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Using HashiCorp Vault


HashCorp Vault is a secure storage tool for maintaining a centralized and secure store of passwords, certificates and other secrets. Vault is only one of the ways you can store secrets outside of your running code, but it is very popular and KumoMTA has native integration.

Vault helps you keep password and other secrets separated from running code to help reduce the possibility of security leaks such as accidentally saving your API key in a GitHub repo.

Configuring KumoMTA to use Hashicorp Vault

The documentation in the reference manual is straightforward, but does have some nuance.

In the example shown there and below,we are storing the DKIM signing key as a file in vault so it can be called dynamically, but including the vault token in the script is not a particularly secure way of doing things. It is recommended to place the vault address and token in environment variables that are accessible to KumoMTA. In most cases, that will mean modifying the systemd unit service file.

local vault_signer = kumo.dkim.rsa_sha256_signer {
  key = {
    vault_mount = 'secret',
    vault_path = 'dkim/' .. msg:from_header().domain,
    -- vault_address = ""
    -- vault_token = "hvs.TOKENTOKENTOKEN"

To modify the systemd service file, use the built in edit command in systemctl. The man page is here, but Digital Ocean has an excellent tutorial that explains it in plain english.

The short version is that you can use systemctl edit to edit the file and add "Environment" values under the [Service] section so that those values will be available when the system service daemon starts KumoMTA. The example below modified the FULL service config. The --full option can be remove to modify a snippet instead of the full config.

sudo systemctl edit --full kumomta.service

You should disregard everything except the [Service] section. At the bottom of that section, add 2 lines:


When done, it should look something like this:

Description=KumoMTA SMTP service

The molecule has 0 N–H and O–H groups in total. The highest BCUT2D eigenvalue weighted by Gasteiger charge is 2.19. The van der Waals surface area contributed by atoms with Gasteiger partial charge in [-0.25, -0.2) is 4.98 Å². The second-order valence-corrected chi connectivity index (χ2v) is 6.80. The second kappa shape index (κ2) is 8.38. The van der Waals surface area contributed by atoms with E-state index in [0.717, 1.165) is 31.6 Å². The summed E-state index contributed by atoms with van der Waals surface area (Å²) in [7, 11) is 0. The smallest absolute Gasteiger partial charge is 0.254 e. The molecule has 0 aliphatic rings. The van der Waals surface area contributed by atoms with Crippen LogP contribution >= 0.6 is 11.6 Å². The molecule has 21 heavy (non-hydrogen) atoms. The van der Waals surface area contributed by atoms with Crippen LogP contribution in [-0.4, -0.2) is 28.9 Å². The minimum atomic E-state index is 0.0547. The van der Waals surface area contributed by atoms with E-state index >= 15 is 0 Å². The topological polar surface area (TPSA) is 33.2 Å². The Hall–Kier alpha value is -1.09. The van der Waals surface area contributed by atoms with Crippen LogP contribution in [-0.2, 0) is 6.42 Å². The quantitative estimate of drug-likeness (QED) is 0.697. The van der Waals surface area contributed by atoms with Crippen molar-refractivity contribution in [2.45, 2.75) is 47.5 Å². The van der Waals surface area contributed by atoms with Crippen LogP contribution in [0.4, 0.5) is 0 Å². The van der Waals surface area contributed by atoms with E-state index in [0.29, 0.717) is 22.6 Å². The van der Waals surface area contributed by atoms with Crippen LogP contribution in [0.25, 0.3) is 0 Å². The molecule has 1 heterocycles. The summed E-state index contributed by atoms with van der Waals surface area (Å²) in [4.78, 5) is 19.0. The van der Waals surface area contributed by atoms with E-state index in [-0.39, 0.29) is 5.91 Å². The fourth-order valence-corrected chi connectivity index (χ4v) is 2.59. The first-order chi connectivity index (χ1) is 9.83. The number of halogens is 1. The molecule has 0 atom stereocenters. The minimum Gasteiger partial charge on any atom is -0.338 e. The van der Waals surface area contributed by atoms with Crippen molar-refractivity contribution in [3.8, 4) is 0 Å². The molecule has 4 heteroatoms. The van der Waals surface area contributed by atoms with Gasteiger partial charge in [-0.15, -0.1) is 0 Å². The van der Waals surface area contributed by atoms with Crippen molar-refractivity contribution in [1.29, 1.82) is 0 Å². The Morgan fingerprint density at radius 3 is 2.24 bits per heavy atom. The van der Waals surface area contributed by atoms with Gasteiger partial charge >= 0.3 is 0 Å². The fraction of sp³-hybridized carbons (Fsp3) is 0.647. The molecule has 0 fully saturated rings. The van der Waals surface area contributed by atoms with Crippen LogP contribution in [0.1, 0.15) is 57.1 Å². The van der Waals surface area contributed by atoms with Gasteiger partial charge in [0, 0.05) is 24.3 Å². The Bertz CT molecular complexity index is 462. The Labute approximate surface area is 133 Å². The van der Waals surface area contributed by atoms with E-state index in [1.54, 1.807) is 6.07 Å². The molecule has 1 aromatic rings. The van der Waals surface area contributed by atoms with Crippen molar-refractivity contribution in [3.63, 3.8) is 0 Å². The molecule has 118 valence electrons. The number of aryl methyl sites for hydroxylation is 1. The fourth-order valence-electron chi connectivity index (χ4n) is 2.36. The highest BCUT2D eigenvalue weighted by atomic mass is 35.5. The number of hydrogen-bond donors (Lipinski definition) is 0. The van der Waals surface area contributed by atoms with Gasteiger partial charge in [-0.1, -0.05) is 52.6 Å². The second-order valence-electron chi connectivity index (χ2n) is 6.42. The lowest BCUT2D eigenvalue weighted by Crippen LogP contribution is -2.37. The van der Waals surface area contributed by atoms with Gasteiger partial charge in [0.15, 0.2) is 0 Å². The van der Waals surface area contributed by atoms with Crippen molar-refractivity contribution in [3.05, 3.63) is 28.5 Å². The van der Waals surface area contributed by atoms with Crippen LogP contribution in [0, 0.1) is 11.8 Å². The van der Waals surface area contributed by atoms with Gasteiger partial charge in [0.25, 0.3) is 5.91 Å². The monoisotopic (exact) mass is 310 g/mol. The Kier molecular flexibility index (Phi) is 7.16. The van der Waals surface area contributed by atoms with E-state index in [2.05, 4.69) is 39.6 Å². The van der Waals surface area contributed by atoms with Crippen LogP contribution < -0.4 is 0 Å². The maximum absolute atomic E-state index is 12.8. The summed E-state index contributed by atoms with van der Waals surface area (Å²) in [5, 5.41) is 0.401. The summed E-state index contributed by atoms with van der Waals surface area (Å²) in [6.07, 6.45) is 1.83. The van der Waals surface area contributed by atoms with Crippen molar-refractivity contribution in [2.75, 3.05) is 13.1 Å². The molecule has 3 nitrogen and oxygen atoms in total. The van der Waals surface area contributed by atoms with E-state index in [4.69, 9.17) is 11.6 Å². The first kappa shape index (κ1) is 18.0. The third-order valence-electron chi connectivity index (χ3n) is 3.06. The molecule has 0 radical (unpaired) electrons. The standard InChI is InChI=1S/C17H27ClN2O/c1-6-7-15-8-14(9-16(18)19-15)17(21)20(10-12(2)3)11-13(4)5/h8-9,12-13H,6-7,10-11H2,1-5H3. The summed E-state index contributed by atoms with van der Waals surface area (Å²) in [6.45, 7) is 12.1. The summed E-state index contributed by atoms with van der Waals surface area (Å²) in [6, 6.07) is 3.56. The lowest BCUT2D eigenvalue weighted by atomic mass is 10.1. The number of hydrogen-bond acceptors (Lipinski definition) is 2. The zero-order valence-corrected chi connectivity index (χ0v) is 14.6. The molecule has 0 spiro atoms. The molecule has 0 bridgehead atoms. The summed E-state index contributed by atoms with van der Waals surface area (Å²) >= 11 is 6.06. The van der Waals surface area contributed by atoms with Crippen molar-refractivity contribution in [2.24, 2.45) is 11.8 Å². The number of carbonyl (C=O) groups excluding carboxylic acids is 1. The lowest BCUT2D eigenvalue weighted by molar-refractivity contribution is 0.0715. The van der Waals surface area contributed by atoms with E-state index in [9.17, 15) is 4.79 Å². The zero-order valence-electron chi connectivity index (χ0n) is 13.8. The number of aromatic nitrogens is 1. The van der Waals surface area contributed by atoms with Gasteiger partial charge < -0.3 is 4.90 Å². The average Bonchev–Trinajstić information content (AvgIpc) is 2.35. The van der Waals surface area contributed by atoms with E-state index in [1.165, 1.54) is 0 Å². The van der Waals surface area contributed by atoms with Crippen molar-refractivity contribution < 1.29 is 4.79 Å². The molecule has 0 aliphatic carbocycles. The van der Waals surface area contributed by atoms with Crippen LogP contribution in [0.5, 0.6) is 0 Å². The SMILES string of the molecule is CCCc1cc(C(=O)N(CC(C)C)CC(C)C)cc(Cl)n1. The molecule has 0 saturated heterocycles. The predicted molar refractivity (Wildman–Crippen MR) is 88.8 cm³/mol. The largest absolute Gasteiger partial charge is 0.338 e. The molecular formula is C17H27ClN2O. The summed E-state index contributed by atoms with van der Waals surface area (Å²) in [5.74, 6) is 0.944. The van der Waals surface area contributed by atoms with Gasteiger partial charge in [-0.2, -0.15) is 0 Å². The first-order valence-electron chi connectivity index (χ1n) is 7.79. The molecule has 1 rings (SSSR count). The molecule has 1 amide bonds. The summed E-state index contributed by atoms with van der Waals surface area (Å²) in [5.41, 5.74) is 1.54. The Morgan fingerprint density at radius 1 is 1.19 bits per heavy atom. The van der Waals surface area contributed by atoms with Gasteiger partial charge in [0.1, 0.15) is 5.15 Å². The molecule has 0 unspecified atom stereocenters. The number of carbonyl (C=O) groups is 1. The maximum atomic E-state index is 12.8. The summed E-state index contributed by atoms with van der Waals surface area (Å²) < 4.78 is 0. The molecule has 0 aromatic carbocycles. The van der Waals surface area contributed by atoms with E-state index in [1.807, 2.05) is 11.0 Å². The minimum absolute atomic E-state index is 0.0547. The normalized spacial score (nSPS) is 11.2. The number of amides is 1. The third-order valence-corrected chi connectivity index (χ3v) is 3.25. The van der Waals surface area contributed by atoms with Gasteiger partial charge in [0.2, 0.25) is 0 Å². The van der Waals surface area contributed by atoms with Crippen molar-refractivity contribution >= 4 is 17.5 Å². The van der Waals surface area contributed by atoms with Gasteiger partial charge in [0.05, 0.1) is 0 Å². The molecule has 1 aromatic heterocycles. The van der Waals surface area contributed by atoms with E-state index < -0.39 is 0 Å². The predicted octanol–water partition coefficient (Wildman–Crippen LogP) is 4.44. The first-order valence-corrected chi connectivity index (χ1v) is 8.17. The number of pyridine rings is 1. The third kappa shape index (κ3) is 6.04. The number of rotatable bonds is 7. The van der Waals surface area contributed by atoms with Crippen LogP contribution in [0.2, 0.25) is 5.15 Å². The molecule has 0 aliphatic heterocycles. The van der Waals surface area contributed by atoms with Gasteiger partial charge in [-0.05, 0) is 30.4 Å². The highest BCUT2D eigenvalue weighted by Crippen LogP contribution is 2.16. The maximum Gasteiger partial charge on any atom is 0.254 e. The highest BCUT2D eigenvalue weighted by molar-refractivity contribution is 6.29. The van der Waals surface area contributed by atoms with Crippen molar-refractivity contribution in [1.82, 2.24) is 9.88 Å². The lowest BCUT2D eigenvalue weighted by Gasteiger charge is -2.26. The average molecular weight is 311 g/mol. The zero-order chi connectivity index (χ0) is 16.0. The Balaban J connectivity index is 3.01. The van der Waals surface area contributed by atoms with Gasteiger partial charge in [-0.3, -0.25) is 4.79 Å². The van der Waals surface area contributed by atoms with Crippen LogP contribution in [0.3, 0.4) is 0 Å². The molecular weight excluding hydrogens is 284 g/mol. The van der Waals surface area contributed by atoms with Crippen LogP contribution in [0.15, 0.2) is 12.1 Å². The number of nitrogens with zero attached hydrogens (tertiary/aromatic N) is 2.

Conflicts=sendmail.service exim.service postfix.service

ExecStart=/opt/kumomta/sbin/kumod --policy /opt/kumomta/etc/policy/init.lua --user kumod
# Allow sufficient time to wrap up in-flight tasks and safely
# write out pending data


Save the file, then reload with the sudo systemctl daemon-reload command.

Storing secrets for later use

There are a number of ways to store secrets, and the method depends on how the vault was created. If configured via the Vault CLI, then aa V2 password can be stored as follows:

vault kv put -mount=secret dkim/ key=@example-private-dkim-key.pem

It is important to ensure you are storing Version-2 secrets with a "key=" format. In the preceding example, the key points to a filename example-private-dkim-key.pem.

Ways to Use Vault With KumoMTA

Vault has a number of advantages over statically storing secrets. Aside from the obvious security benefits of not exposing your passwords and security keys in your code, it also allows you to physically separate the information. One key use case is storing the vault server in a private network while the KumoMTA instances are deployed around the world or in public colocation or cloud services. If a remote server is compromised, the local vault server can be secured to prevent data leakage.

Another advantage is being able to dynamically load keys on demand. This can be very helpful with DKIM key rotation. With the keys stored within the vault, they can be loaded as-needed when messages pass through the server that need a particular key:

local vault_signer = kumo.dkim.rsa_sha256_signer {
  key = {
    vault_mount = 'secret',
    vault_path = 'dkim/' .. msg:from_header().domain,